Sunday, October 9, 2011
Everybody Sees the Ants by A.S King
Age Group: YA
Lucky Linderman didn't ask for his life. He didn't ask his grandfather not to come home from the Vietnam War. He didn't ask for a father who never got over it. He didn't ask for a mother who keeps pretending their family is fine. And he certainly didn't ask to be the recipient of Nadar McMillan's relentless bullying, which has finally gone too far.
Lucky has a secret—one that helps him wade through the daily dysfunction of his life. Grandad Harry, trapped in the jungles of Laos, has been visiting Lucky in his dreams—and the dreams just might be real: an alternate reality where he can be whoever he wants to be and his life might still be worth living. But how long can Lucky remain in hiding there before reality forces its way inside?
Printz Honor recipient A. S. King's distinctive, smart, and accessible writing shines in this powerful novel about learning to cope with the shrapnel life throws at you, and then taking a stand against it.
Lucky Linderman is anything by Lucky. He's afraid of Nadar McMillan who bullies him constantly and because Lucky is nowhere near as big as Nadar, there's not much he can do about it. Nadar also has a very powerful lawyer dad so no matter whom Lucky tells about his bullying problem, no one will do naything to Nadar. Then, there's Lucky's parents. I didn't like them at all. They didn't love their son and I felt horrible for Lucky because he now was all alone. He didn't have the comfort of his mother to make him feel better or the manly figure of his dad to show him to stand up. He had nobody.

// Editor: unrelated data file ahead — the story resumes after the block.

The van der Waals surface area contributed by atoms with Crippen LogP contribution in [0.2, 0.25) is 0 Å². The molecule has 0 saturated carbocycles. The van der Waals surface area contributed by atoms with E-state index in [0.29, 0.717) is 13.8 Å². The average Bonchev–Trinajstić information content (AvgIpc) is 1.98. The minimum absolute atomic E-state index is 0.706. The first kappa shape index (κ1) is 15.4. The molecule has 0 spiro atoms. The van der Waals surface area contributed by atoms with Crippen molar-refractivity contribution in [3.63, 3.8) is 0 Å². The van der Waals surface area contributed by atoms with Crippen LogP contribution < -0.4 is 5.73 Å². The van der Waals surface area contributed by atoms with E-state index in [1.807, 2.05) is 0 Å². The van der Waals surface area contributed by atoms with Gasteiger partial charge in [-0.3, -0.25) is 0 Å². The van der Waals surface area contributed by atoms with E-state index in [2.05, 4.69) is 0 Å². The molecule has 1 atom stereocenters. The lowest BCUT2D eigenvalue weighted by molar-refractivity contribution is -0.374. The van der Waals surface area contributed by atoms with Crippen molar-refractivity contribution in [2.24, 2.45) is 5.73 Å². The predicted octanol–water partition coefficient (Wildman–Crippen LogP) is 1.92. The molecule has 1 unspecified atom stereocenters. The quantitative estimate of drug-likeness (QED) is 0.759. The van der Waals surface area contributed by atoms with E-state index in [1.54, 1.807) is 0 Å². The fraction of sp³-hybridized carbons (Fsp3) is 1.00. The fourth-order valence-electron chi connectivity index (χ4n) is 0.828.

The only place he escaped the real world was through his dreams where he was in the jungle with his grandfather in Vietnam. Lucky's character and his qualities were very realistic. Teenagers who are being bullied in school often do dream about their safe haven. We all have our safe haven. When we have a bad day whether it be at work or at school, we just want to come home, crawl under our sheets and escape realitly.
EVERYBODY SEES THE ANTS showed how depression runs through someone and even though Lucky didn't have the support from his family to help him get over his problems, he found a way out himself - through his dreams. That shows a lot about how strong Lucky is. He overcame his parents' inadequacies and took a stand for himself. He didn't let himself fall. Even though this book does deal with bullying, it's not heavy in a sense that it'll make you cry. A.S. King did a great job with keeping the balance neutral.
Overall, I enjoyed this book and was glad I discovered a new author with such remarkable talent to take a subject that becoming such a big issue and creating a book that everyone should read, whether they are being bullied or not.